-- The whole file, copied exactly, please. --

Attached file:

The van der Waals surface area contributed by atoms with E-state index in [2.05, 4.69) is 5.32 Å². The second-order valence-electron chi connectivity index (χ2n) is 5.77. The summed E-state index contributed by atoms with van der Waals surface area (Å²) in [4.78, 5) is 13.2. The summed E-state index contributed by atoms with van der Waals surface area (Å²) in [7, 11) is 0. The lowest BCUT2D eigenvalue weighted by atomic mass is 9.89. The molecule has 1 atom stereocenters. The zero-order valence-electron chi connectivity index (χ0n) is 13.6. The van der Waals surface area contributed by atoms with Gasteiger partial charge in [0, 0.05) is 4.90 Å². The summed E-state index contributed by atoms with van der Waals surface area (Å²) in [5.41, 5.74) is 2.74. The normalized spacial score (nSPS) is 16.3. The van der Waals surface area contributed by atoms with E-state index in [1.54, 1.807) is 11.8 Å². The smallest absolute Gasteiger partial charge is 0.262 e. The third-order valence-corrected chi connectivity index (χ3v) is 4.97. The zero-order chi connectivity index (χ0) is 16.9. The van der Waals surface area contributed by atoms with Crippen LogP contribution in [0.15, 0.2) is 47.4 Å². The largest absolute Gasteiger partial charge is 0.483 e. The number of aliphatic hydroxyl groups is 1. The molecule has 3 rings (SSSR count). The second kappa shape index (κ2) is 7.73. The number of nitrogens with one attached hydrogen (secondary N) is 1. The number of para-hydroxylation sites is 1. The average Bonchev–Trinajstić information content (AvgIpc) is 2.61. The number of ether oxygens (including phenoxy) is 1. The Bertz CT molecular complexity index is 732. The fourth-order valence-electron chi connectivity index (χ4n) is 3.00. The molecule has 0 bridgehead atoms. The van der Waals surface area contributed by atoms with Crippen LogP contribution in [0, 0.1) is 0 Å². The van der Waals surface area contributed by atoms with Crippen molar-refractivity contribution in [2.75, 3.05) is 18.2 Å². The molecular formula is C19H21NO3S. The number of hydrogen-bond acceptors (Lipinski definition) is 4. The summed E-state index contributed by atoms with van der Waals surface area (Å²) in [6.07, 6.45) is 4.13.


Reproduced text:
The van der Waals surface area contributed by atoms with E-state index in [2.05, 4.69) is 5.32 Å². The second-order valence-electron chi connectivity index (χ2n) is 5.77. The summed E-state index contributed by atoms with van der Waals surface area (Å²) in [4.78, 5) is 13.2. The summed E-state index contributed by atoms with van der Waals surface area (Å²) in [7, 11) is 0. The lowest BCUT2D eigenvalue weighted by atomic mass is 9.89. The molecule has 1 atom stereocenters. The zero-order valence-electron chi connectivity index (χ0n) is 13.6. The van der Waals surface area contributed by atoms with Gasteiger partial charge in [0, 0.05) is 4.90 Å². The summed E-state index contributed by atoms with van der Waals surface area (Å²) in [5.41, 5.74) is 2.74. The normalized spacial score (nSPS) is 16.3. The van der Waals surface area contributed by atoms with E-state index in [1.54, 1.807) is 11.8 Å². The smallest absolute Gasteiger partial charge is 0.262 e. The third-order valence-corrected chi connectivity index (χ3v) is 4.97. The zero-order chi connectivity index (χ0) is 16.9. The van der Waals surface area contributed by atoms with Crippen LogP contribution in [0.15, 0.2) is 47.4 Å². The largest absolute Gasteiger partial charge is 0.483 e. The number of aliphatic hydroxyl groups is 1. The molecule has 3 rings (SSSR count). The second kappa shape index (κ2) is 7.73. The number of nitrogens with one attached hydrogen (secondary N) is 1. The number of para-hydroxylation sites is 1. The average Bonchev–Trinajstić information content (AvgIpc) is 2.61. The number of ether oxygens (including phenoxy) is 1. The Bertz CT molecular complexity index is 732. The fourth-order valence-electron chi connectivity index (χ4n) is 3.00. The molecule has 0 bridgehead atoms. The van der Waals surface area contributed by atoms with Crippen LogP contribution in [0, 0.1) is 0 Å². The van der Waals surface area contributed by atoms with Crippen molar-refractivity contribution in [2.75, 3.05) is 18.2 Å². The molecular formula is C19H21NO3S. The number of hydrogen-bond acceptors (Lipinski definition) is 4. The summed E-state index contributed by atoms with van der Waals surface area (Å²) in [6.07, 6.45) is 4.13.